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Old 6th Jun 2013, 12:10
  #2707 (permalink)  
kbrockman
 
Join Date: Apr 2005
Location: in the magical land of beer and chocolates
Age: 50
Posts: 506
I think you are seriously underestimating the cost of ownership difference between the SH and the F35, certainly when we talk about those countries already operating the Hornet.

Besides the training and implementation which will be substantially cheaper for both ground and aircrews, there is also the fact that all of the weapons in stock remain usable, AAR infrastructure that needs no changes, much of the infrastructure that needs little change.etc... .

Also it would put the 1 vs 2 engines debate to rest and the avionics on the latest SH are at least equal to the F35 with the added benefit of having buddy to buddy refuelling option and the Growler upgrade.

Operating 2 types does make sense starting from a certain number of planes.
they basically can put one type on each base and build its infrastructure around it while keeping an operational centre for the other type on the other base(s).
Arctic patrols with SH aided by the A310's makes a hell of a lot more sense than doing it with the F35.
Also landing on emergency airfields or suitable roads, frozen rivers, etc... will be much more doable with the SH wich basically has the NAVY specced gear.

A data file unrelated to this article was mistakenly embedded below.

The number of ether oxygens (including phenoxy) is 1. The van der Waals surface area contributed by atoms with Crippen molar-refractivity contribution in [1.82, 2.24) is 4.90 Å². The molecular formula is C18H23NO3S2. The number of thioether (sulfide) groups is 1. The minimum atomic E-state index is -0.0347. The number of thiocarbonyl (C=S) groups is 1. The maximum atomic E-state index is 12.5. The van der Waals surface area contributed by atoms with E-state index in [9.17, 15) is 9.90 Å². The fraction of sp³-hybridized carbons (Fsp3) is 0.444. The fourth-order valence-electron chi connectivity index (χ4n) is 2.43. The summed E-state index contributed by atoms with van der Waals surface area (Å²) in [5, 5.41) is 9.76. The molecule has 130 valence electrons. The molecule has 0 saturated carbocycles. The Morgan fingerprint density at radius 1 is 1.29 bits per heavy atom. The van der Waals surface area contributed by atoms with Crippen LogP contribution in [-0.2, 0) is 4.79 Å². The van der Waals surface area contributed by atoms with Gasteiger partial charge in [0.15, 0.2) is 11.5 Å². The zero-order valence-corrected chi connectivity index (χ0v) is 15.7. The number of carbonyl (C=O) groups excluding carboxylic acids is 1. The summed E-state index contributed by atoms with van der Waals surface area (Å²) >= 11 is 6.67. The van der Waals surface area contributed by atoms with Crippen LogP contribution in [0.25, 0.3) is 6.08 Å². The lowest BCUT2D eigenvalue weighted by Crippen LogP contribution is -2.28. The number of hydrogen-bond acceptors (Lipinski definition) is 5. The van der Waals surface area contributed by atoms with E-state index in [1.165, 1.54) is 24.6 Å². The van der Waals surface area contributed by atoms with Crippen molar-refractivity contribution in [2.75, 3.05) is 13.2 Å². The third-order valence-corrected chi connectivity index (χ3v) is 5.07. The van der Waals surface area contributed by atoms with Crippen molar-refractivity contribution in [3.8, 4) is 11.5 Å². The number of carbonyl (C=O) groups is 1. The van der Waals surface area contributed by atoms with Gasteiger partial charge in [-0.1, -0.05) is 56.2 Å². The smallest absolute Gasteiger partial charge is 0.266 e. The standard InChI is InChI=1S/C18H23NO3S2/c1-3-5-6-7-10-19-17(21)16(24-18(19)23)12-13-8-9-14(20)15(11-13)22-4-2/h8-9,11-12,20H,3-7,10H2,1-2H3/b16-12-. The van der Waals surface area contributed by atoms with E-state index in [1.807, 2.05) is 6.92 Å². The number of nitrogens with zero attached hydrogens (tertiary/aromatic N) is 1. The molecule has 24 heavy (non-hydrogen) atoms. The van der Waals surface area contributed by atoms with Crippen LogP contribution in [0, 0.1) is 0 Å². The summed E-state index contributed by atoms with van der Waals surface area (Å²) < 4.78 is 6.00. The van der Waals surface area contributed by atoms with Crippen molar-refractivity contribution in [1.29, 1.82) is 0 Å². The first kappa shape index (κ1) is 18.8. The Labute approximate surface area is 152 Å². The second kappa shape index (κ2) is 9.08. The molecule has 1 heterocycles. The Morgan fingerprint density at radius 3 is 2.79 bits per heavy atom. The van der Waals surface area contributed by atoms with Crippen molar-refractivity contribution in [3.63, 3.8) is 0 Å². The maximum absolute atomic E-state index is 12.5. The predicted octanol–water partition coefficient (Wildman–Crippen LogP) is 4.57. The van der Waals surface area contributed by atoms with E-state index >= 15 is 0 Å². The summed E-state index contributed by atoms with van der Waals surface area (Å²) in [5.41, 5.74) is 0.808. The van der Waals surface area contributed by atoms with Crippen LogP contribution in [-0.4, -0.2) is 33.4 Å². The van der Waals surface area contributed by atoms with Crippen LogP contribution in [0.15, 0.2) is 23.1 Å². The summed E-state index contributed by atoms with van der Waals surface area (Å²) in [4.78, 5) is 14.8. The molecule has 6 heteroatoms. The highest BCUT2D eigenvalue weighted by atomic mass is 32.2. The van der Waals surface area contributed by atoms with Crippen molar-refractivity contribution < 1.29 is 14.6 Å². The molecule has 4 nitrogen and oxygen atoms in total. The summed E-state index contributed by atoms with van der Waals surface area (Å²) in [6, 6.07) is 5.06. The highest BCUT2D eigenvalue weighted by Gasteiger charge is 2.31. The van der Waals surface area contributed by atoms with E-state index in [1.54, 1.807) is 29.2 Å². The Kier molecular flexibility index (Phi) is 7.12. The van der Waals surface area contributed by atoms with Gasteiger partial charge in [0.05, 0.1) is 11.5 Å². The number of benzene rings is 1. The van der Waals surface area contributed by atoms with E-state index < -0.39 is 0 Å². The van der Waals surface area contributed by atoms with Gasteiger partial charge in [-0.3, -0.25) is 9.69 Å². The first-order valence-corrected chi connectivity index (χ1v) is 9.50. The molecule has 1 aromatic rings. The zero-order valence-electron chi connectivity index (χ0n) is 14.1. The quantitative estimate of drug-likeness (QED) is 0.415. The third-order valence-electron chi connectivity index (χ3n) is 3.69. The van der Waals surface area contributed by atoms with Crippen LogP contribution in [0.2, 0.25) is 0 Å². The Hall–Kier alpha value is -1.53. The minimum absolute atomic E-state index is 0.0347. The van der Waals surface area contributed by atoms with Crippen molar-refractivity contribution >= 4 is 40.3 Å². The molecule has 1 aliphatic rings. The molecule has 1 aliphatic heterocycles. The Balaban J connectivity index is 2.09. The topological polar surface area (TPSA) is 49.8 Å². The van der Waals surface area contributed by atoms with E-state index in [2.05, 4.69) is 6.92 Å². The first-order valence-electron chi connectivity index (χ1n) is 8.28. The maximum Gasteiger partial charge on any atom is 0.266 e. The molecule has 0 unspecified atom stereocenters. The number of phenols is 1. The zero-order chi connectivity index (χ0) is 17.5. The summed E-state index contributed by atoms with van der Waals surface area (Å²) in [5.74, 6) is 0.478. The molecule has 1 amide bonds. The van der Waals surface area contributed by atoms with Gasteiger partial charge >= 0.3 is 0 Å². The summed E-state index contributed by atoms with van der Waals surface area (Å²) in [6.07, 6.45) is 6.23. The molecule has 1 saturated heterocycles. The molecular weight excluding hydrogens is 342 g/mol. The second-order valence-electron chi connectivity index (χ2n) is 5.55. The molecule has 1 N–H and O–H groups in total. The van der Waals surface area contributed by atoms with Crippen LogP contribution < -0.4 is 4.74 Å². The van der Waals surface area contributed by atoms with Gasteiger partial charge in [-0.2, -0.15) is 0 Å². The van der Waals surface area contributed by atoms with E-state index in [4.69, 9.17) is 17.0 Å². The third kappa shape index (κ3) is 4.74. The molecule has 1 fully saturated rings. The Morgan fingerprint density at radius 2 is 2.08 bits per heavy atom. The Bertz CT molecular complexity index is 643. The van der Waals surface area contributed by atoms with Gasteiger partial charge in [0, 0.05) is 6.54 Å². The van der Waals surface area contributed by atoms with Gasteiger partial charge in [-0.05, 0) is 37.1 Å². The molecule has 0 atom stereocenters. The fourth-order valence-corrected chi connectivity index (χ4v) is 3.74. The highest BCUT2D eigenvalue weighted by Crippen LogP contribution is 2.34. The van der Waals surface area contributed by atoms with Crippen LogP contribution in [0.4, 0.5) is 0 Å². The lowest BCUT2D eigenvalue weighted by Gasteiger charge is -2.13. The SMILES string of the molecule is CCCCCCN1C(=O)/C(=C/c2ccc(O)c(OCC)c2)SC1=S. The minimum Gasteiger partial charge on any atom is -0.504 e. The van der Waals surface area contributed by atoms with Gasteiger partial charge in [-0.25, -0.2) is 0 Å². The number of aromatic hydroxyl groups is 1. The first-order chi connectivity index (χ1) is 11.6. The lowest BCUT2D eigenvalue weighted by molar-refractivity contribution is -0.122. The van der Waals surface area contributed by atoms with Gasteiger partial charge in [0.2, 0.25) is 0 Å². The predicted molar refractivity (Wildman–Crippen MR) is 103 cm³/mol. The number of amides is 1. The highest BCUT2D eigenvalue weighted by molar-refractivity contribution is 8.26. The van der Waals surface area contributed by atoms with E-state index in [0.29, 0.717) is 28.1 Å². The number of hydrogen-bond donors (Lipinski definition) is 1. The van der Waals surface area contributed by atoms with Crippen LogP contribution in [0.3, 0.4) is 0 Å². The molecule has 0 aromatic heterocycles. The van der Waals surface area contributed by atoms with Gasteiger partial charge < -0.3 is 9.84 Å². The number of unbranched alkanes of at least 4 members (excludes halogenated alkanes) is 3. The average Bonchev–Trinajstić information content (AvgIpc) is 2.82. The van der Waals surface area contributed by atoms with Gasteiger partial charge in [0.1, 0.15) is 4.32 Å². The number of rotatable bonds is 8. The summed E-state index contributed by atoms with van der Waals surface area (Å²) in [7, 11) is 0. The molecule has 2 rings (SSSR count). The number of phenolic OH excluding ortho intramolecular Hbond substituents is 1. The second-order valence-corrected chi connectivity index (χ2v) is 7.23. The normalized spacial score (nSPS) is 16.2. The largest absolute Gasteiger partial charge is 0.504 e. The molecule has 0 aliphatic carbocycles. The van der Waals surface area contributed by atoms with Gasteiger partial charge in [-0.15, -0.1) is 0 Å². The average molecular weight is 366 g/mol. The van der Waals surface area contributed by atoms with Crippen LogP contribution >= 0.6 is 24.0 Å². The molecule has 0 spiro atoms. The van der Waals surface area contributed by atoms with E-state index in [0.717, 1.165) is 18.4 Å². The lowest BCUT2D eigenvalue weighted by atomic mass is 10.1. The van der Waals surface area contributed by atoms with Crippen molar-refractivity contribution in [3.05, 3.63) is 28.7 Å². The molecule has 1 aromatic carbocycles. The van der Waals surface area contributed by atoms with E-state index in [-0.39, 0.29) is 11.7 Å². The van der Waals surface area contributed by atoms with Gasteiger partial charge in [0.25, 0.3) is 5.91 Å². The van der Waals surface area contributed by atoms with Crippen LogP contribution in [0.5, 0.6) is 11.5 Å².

Also the SH has a lot of growth left in it, the engines are now 22,000lbs but can easily deal with 20%more power.
It can also load up to 8T of weapons and with the new stealthy weapon pod it has the added benefit (contrary to the f35) that it can jettison superfluous loads (tanks, weapon pods, bombs) when it needs to so it can bravely but quickly and light leave the battle-scene heroically to fight another day.

If it was up to me I would go all SH, but the Canadians seem to be holding on to the F35 jobs program no matter what.
This is basically the only way they can keep their position in the F35 program while at the same time keep a credible and sizeable air force.

Besides all that,
It seems that the US Navy is still not giving up on the idea of scrapping the F35C altogether.
Averting the Navy's Tactical Aircraft Crisis | U.S. Naval Institute
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